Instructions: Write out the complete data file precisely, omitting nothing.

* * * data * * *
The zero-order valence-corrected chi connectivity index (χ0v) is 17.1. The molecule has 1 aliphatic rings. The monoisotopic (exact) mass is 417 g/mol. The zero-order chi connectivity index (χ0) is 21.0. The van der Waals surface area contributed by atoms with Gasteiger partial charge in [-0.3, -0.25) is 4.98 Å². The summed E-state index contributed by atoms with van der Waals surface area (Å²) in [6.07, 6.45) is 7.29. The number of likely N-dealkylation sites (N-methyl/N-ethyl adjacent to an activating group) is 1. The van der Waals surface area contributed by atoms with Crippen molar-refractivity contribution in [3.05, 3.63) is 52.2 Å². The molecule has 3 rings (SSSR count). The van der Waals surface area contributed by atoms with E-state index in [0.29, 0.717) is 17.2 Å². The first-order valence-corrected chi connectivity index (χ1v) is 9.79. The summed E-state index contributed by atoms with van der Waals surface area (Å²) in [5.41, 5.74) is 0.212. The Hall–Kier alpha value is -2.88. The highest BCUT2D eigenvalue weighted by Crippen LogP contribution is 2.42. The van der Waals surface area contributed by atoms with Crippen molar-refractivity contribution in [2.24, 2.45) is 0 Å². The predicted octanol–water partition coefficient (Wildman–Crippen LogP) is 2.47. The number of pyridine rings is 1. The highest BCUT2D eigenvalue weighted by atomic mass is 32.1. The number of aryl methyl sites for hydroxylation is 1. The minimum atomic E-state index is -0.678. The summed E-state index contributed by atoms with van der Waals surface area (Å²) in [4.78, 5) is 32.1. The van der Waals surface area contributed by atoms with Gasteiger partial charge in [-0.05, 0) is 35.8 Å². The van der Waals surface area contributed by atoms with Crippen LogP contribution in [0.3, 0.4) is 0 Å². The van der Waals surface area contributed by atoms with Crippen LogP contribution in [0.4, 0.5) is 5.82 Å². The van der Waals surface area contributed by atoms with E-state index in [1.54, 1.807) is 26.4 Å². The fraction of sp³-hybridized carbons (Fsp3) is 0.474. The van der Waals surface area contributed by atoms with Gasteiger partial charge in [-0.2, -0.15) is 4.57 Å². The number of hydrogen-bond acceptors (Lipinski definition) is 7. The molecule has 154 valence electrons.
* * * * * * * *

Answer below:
The zero-order valence-corrected chi connectivity index (χ0v) is 17.1. The molecule has 1 aliphatic rings. The monoisotopic (exact) mass is 417 g/mol. The zero-order chi connectivity index (χ0) is 21.0. The van der Waals surface area contributed by atoms with Gasteiger partial charge in [-0.3, -0.25) is 4.98 Å². The summed E-state index contributed by atoms with van der Waals surface area (Å²) in [6.07, 6.45) is 7.29. The number of likely N-dealkylation sites (N-methyl/N-ethyl adjacent to an activating group) is 1. The van der Waals surface area contributed by atoms with Crippen molar-refractivity contribution in [3.05, 3.63) is 52.2 Å². The molecule has 3 rings (SSSR count). The van der Waals surface area contributed by atoms with E-state index in [0.29, 0.717) is 17.2 Å². The first-order valence-corrected chi connectivity index (χ1v) is 9.79. The summed E-state index contributed by atoms with van der Waals surface area (Å²) in [5.41, 5.74) is 0.212. The Hall–Kier alpha value is -2.88. The highest BCUT2D eigenvalue weighted by Crippen LogP contribution is 2.42. The van der Waals surface area contributed by atoms with Crippen molar-refractivity contribution in [2.24, 2.45) is 0 Å². The predicted octanol–water partition coefficient (Wildman–Crippen LogP) is 2.47. The number of pyridine rings is 1. The highest BCUT2D eigenvalue weighted by atomic mass is 32.1. The number of aryl methyl sites for hydroxylation is 1. The minimum atomic E-state index is -0.678. The summed E-state index contributed by atoms with van der Waals surface area (Å²) in [4.78, 5) is 32.1. The van der Waals surface area contributed by atoms with Gasteiger partial charge in [-0.05, 0) is 35.8 Å². The van der Waals surface area contributed by atoms with Crippen LogP contribution in [0.3, 0.4) is 0 Å². The van der Waals surface area contributed by atoms with Crippen LogP contribution in [0.4, 0.5) is 5.82 Å². The van der Waals surface area contributed by atoms with E-state index in [1.54, 1.807) is 26.4 Å². The fraction of sp³-hybridized carbons (Fsp3) is 0.474. The van der Waals surface area contributed by atoms with Gasteiger partial charge in [-0.2, -0.15) is 4.57 Å². The number of hydrogen-bond acceptors (Lipinski definition) is 7. The molecule has 154 valence electrons.